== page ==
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Audit Finds Slow EMS Responses in Los Angeles

The Los Angeles Fire Department's response to medical emergencies slowed by 12 seconds citywide and as much as 20 seconds in the San Fernando Valley since budget cuts closed some fire companies, Controller Wendy Greuel reported Friday.

She also expressed concern about the quality of the department's response time data, noting that about one-third of the incidents reviewed were not coded properly and it was unclear whether they were emergency or non-emergency calls.

"It's unacceptable that the LAFD has not been able to accurately track its emergency response times," Greuel said, adding she hoped the audit would lay the groundwork for city officials to make improvements.

Greuel's audit was initiated after media reports suggested firefighter response times had slowed after the department budget was cut and fire engines and ambulances were taken offline or moved to other areas of the city.

Greuel's audit compared response times from June 2007 to July 2009, before the redeployment plan was enacted, with after it took effect in July 2011.

The report found response times for emergency medical calls increased an average of 12 seconds to four minutes, 57 seconds.

However, the response time to fires and non-medical emergencies dropped about 21 seconds - also to four minutes, 57 seconds.

Pat McOsker, president of the United Firefighters of Los Angeles City, said the audit confirms his warnings over the past several years.

"You cannot cut the department by the 15 percent it has been cut and not have an impact," McOsker said. "In emergencies, seconds count and we have a system that delays the response."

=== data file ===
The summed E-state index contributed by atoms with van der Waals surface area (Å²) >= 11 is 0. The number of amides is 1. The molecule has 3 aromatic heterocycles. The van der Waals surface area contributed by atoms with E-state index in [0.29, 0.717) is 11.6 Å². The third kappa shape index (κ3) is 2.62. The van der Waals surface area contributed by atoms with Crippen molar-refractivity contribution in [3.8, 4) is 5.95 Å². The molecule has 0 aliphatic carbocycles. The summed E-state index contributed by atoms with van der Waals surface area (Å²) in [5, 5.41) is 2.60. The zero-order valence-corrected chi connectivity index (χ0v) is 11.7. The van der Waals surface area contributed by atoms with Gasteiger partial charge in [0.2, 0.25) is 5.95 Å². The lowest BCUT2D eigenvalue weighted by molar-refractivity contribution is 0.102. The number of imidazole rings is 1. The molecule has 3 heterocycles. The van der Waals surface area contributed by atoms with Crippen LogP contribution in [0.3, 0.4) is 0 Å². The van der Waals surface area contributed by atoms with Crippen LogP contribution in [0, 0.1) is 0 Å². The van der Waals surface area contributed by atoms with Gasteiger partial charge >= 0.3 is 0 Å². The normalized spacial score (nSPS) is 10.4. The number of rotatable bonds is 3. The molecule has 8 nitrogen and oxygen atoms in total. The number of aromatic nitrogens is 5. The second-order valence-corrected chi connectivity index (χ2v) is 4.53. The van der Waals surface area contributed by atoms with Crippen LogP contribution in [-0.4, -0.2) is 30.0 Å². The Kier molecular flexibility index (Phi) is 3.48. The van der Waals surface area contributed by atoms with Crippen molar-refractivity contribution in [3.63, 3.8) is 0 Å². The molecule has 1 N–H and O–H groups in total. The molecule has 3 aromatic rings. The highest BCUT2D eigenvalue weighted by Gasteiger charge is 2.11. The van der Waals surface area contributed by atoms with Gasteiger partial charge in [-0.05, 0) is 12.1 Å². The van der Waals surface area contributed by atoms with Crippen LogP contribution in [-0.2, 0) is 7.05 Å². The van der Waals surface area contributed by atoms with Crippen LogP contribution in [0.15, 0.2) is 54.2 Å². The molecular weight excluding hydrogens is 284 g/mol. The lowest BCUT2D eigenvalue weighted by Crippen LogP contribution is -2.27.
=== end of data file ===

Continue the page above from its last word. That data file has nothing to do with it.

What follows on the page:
LAFD Chief Brian Cummings could not address the specifics of the audit Friday. He said his department has been looking at all aspects of the response times to determine what is happening.

"Our goal is to get units to the correct address as quickly as possible," Cummings said. "That's what we are looking at and hope to resolve."

The City Council has set aside funds for an independent consultant to look at all aspects of the responses - from the time a call is made to 911 to when stations are advised of the calls and when units arrive on the scene.

Greuel said the department needs to look at two areas that could be affecting response times - how long it takes 911 dispatchers to transfer calls to the LAFD, and the protocols dispatchers have to follow before ordering a unit to respond.

McOsker said part of the problem is dispatchers are required to go through a list of more than 20 questions before an emergency call is placed with paramedics. The protocol was developed to try to reduce the number of calls made for nonemergencies.

"There was a time that once they determined the nature of the emergency, they could send a unit out," McOsker said. "Now, they have to go through the entire list of questions before they send anyone to the call."

Neither Greuel nor Cummings would say the answer to slowing emergency medical response would be hiring more firefighters and paramedics. More study is needed on the reason for the higher response times, they said.

Mayor Antonio Villaraigosa, who brought in an independent consultant to help analyze the response time data, welcomed Greuel's findings.

"The LAFD has been forced to do more with less as budget cuts brought on by the recession have affected multiple city departments," Villaraigosa said.

"However, public safety has remained a priority even during these difficult times. The LAFD is already addressing the issues raised in this audit and they will work quickly to improve call processing times."

The department has been forced to develop several new deployment plans over the years to respond to the budget cuts.

The LAFD originally had a modified deployment plan that resulted in shutting down several engine companies each day. Last year, the department adopted a plan to shift firefighters and ambulances to high demand areas.

More recently, the mayor called on the City Council to buy six new rescue ambulances to add to the fleet to help with emergency medical response.

The LAFD, with an annual budget of $425million, now has 34 ambulances plus 89 paramedic ambulances available at 109 stations.

Greuel's audit also confirmed earlier studies that nearly 85 percent of all calls to the LAFD are for medical reasons.



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